I find myself irresistibly attracted to trying new cuisines because it broadens my world-view as well my palate. This first struck me on a trip to Tokyo, when I woke up to the fact that Japanese breakfast tables had not a sweet item in sight. Eventually, I became rather fond of the soup, fish, rice and odoriferous fermented soybeans.
For my latest cultural exploration, I recently joined the many fans of Burma Superstar in Oakland and began my introduction to Burmese cuisine by enjoying one of the country’s most popular dishes: Tea Leaf Salad. Its ingredients — fried garlic and chickpeas, peanuts, sesame seeds, sunflower seeds, slivers of hot green pepper, chopped lettuce and tomato, crowned by a dollop of pungent fermented tea leaf paste — come humbly arrayed in separate piles on a plate, like a palette of oil pigments which have not yet been combined to make a masterpiece.
The server adds a generous squeeze of lemon juice on the verdant heap of tea leaves and tosses the salad, combining the separate elements into a synergistic symphony of flavors. Each mouthful of the salad is slightly novel and deeply satisfying as the mixture of textures is united by the musky fermented tea leaf ooze.
In a quest to learn more about Burmese cuisine, I dig up the classic cookbook, Under the Golden Pagoda: the Best of Burmese cooking by Aung Aung Taik. Taik is an artist who grew up in Burma “spoiled” by a mother who was a wonderful cook. When he moved to America, he was inspired to prepare traditional Burmese dishes not only for himself but to educate the palates of Americans. In case you are not familiar with it, Burmese cuisine is influenced by its neighbors, Thailand, China, Laos and India, but maintains a distinctive set of flavors and preparation techniques.
Burmese meals are served on low tables. Diners sit on mats on the floor. There are no courses. Rice, the mainstay of the diet, and all the other dishes are placed on the table at one time. Diners eat most foods with their hands, using the fingertips of the right hand to form the rice into small balls that they dip into the curries and other dishes. Chopsticks and spoons are also used for salads and soups.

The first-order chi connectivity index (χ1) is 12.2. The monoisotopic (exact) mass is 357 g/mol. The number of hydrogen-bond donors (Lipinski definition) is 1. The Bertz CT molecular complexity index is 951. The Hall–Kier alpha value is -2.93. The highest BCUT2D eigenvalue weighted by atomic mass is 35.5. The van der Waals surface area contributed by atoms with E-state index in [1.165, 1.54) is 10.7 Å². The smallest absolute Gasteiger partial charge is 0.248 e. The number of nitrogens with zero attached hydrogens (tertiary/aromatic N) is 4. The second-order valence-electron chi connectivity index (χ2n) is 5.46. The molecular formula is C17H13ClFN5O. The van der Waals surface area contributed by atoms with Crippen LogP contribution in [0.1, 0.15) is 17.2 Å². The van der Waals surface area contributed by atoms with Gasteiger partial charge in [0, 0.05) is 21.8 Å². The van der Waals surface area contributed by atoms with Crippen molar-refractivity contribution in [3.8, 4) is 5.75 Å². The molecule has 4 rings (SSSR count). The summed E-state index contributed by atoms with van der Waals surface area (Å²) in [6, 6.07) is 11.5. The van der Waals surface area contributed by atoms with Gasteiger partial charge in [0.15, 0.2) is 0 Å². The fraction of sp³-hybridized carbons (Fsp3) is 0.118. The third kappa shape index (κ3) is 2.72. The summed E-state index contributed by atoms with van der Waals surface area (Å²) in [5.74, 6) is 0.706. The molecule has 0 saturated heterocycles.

Taik explains that every Burmese meal includes a soup, but not as a first course. Since neither wine nor water is usually served with the meal, the soup is consumed as a liquid to help the other solid dishes slide down. Then I read something that would make my husband an instant fan of Burmese food: the soup is expected to be steaming hot and is often reheated during a meal to keep it at a scalding temperature. A Burmese folk saying goes: “Eat hot curry, drink hot soup, burn your lips, and remember my dinner.”
On my first visit to Burma Superstar, I also ordered their Samusa soup. The bowl was an amusement park of flavors, featuring a rich assertive broth full of shredded cabbage, falafel and dough pockets filled with spicy potatoes and vegetables.
As I work my way through Taik’s Burmese cookbook, I keep waiting for the tea leaf salad. Finally near the end of the book, it appears. First, Taik explains how the pickled tea leaves, called laphet, are made: “by lightly steaming young tea leaves and then pressing them tightly into clay vessels or large bamboo stems and storing the containers in the ground, preferably close to a river bed to ensure a steady temperature.”
But then he adds this kicker:
Because of the way in which this recipe is prepared, we call it a salad, but it is actually a dessert and always eaten after a meal. Burmese restaurants in San Francisco offer it as a first course because their non-Burmese patrons would find it a very uncommon dessert, but such a practice would be taboo in Burma.
Today, on my second visit to Burma Superstar — just for fun — I ask for the pumpkin chicken and pea spouts first and then finish the meal with the tea leaf salad. It totally works.
Have you had a cultural food experience that rocked your assumptions?